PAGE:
Ethiopian conflict: Tigray admits firing missiles at Eritrea

Tigray’s leader has admitted it fired missiles at the capital of neighbouring Eritrea, in another escalation of the fighting in Ethiopia.

Earlier, at least three rockets appeared to have been aimed the airport in the Eritrean capital Asmara, hours after the Tigray regional government warned it might attack.

The attacks on an international target represent another dangerous escalation of the conflict in one of Africa’s most populous nations, after fighting broke out on 4 November.

On Saturday, two other rockets were reported to have hit Ethiopia’s Amhara state, after earlier allegations of attacks on reportedly ethnic Amhara people in Tigray.

In the tweet, Ethiopian Prime Minister Abiy Ahmed responded by saying those committing crimes “against humanity and peace will be held accountable”.

The conflict has the potential to destabilise a region that has experienced regular unrest in the last few decades.

As fears grew of a security vacuum in the country, Gunmen in the west of Ethiopia killed at least 34 people in an attack on a bus on Saturday night, the national human rights body said on Sunday.

It said there were reports of “similar” attacks and of people fleeing violence amid worries the Tigray fighting could encourage other ethnic groups to exploit the chaos to push for more autonomy, while the redeployment of federal forces could leave other regions exposed.

Hundreds have been killed in Tigray in clashes between national government troops and forces loyal to the regional government.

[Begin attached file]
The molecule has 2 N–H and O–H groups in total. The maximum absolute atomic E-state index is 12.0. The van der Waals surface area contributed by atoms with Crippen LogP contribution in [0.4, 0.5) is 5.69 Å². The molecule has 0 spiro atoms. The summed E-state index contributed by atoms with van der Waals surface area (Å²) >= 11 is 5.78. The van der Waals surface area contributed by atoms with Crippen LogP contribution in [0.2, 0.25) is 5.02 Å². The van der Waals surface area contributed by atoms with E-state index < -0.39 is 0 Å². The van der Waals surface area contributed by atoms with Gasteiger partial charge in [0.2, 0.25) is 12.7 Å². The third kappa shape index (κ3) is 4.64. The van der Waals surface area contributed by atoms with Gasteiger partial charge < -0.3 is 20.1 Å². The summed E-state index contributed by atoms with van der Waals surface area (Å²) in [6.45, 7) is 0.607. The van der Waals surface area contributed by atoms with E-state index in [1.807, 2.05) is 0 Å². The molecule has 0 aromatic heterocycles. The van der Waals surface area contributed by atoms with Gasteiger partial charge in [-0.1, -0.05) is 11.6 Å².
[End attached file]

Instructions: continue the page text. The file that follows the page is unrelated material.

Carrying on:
Amhara regional state forces have been fighting alongside federal government troops.

Around 20,000 Ethiopian refugees have crossed into Sudan away from the fighting, according to the UN refugee agency.

As violence has intensified in recent days, scores of civilians have been stabbed and hacked to death in the northern Tigray region, according to Amnesty International.

While Amnesty has not confirmed who was responsible for the killings, witnesses have said that forces loyal to the Tigray People’s Liberation Front (TPLF), the ruling party in Tigray, were behind the killings after suffering defeat from the federal Ethiopian defence forces.

It has been reported that most of the victims were ethnic Amharas.

Ethiopia’s human rights commission says it will be investigating the killings, which it said had a “reasonable risk” of being ethnically targeted.

The United Nations has warned of possible war crimes.

Communication and transport links have recently been cut in the Tigray region, making verification of allegations difficult.

Mr Abiy, who last year won the Nobel Peace Prize for his sweeping political reforms, has called for rebel forces to surrender, and rejected calls for talks and de-escalation.

Months of unrest have left the country on the brink of civil war, with the risk of conflict spreading to other parts of the country and destabilising the wider Horn of Africa region.

Ethiopia is the second most populous nation in Africa, with around 110 million inhabitants.

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